Skype for the iPad is free, though you'll need to pay fees if you'd like to make calls to regular phone lines. Head over to the Apple App Store to download it now.
source: Ubergizmo

Targus Versavu Keyboard+Case for iPad 2

With this angle between the display and keyboard, it's best to work on a table

For those who would rather replace their laptops with an iPad 2, but still want a physical keyboard to type long emails, or edit substantial documents, Targus has come up with the Targus Versavu, Kayboard and Case, a variant of their original Versavu case.

Just like the original Versavu case, the exterior is made of leather (I'm not sure if it's real leather or not), and the part that holds the iPad 2 is made of hard plastic with a leather texture in the back (the iPad “snaps” in place), and it can rotate by 90 degrees to use the iPad 2 in vertical position (portrait).

The keyboard keys are smaller than a full-size laptop QWERTY keyboard, but it's big enough to be substantially better and faster than typing on the iPad 2 virtual keyboard. The other advantage of having an external keyboard is that it frees up screen space that the virtual keyboard would occupy. There is a mini-USB port to charge the keyboard's battery.

The downside of having the keyboard is that it adds bulk to an otherwise ultra-thin device. Of course, you would have to compare with your current iPad case setup. If you have a super-thin case, or none at all, this will radically change the iPad 2 form factor. But if you already have a leather case, the additional bulk may not be so hard to swallow. That said, the Targus Versavu Keyboard and Case is still thicker than my Macbook Pro. Here's a good point of reference.

Left: MacBook Pro (1" thick)

Of course, some would ask “why don't you get a laptop”? It's a legitimate question and I would recommend someone who does not have an iPad yet to think it through. An iPad 2 owner who is contemplating getting this accessory has probably already decided that his/her lifestyle works with iPad 2, but needs a bit of keyboard love. What do you think if the case+keyboard idea?
source: Ubergizmo

Perhaps the Most Beautiful iPad/iPad 2 Case – Ever!

Skytop Trading Leather makes gorgeous leather goods, and their iPad cases are no exception. They are handmade in Skytop Leather's Colorado shop from saddle leather (tanned in Pennsylvania). The cases are semi-hard shell cases for maximum protection, and all ports and controls are available while the iPad is in the case. The case converts to a three-way stand – typing, horizontal, and vertical. The cases have a grab-handle and a removable strap. The Leather iPad Case is available in Saddle Brown (shown), Dark Cocoa, or Black in models to fit either the original iPad ($259.00) or the iPad 2 ($279.00).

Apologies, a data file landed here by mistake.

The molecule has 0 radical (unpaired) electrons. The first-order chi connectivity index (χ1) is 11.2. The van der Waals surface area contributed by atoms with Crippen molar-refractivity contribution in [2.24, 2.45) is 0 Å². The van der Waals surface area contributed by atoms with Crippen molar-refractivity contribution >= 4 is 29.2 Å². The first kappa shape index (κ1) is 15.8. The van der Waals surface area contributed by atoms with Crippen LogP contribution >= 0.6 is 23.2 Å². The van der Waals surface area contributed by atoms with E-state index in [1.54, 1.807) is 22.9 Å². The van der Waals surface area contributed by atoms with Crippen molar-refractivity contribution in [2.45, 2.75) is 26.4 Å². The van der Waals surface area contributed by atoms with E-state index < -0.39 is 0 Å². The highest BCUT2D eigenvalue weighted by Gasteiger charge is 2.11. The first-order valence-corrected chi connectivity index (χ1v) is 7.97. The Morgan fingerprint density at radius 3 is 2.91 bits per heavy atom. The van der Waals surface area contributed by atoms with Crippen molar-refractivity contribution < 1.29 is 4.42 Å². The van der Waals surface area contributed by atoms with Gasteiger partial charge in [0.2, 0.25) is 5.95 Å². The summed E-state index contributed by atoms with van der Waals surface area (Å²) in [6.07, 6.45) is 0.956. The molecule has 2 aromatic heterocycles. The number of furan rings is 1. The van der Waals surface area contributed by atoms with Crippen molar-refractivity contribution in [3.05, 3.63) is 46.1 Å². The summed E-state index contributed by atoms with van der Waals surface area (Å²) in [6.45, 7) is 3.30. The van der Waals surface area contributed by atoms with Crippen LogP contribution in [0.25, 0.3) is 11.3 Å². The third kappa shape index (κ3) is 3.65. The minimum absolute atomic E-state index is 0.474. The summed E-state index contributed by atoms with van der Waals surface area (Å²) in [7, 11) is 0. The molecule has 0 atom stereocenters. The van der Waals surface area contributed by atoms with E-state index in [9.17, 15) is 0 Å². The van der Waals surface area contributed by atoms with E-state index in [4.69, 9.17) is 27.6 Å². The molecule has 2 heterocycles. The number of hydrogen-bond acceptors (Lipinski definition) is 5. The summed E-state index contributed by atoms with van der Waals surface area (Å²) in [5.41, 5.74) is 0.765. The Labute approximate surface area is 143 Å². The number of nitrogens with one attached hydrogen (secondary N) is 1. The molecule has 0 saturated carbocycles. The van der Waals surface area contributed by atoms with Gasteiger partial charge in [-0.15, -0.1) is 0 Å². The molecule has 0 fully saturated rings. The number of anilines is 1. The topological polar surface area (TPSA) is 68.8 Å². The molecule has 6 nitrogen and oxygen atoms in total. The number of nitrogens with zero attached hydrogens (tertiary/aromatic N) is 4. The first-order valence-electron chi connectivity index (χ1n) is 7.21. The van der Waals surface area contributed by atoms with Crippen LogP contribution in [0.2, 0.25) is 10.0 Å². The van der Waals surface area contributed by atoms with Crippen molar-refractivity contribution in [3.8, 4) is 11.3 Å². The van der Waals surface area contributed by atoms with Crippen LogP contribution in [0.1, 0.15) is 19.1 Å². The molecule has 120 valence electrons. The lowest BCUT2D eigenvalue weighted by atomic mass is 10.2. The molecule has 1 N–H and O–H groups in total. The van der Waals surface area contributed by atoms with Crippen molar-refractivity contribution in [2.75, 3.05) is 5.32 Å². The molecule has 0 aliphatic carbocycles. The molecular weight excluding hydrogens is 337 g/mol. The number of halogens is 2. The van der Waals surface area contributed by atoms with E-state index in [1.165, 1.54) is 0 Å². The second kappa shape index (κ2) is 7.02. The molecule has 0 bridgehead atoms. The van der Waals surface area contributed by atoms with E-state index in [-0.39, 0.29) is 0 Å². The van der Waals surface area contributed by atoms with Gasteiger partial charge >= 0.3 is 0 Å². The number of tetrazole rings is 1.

source: The Gadgeteer

$100 iPad App Lets You Sign PDFs

For just $99, SignMyiPad will let you sign PDFs, and remember where you were at the time

How much would you pay for an iPad app that let you edit and add your signature to a PDF? $4? That sounds pretty reasonable. How much would you pay for the exact same feature set, only with the addition of GPS tagging, so you could keep track of where you signed that document? $100? If you were drinking a coffee whilst reading this post, I'll give you a moment now to wipe down the mouthful you just sprayed across your screen.

The apps in question are SignMyiPad and SignMyiPad Pro. You can guess which is which. Both allow you to add check boxes and radio buttons to PDFs, along with the signature feature, which appears to add in a blocky, childish version of the signature you try to write on-screen.

Sadly, according to reviewers on the App Store, even the cheap version isn't up to much. “Using the app is more time consuming than printing, signing scanning, and emailing,” writes buyer Caliguian, adding that it crashes, renders PDFs poorly and places your signature in unexpected positions.

Still, the app will probably improve in v1.1, right? Don't hold your breath. The $4 SignMyiPad is currently on already on version 3.5.1. Although as the update does little but annoy users and try to harvest their e-mail address, despite Apple's protections, these updates could well come thick and fast. Here's the full What's New text:

Since Apple doesn't let us know who you are when you download our app – we decided to put a splash screen (which only shows on the first launch) that allows you to either:

1. Email us, let know who you are so we can say Thank you for purchasing SignMyPad

2. Follow us on Twitter – so we can say Thank you that way.

Sounds awesome.

SignMyPad product page [Autriv. Thanks, Camber]
source: Gadget Lab

iPad 2 Game Boy case rolls back the years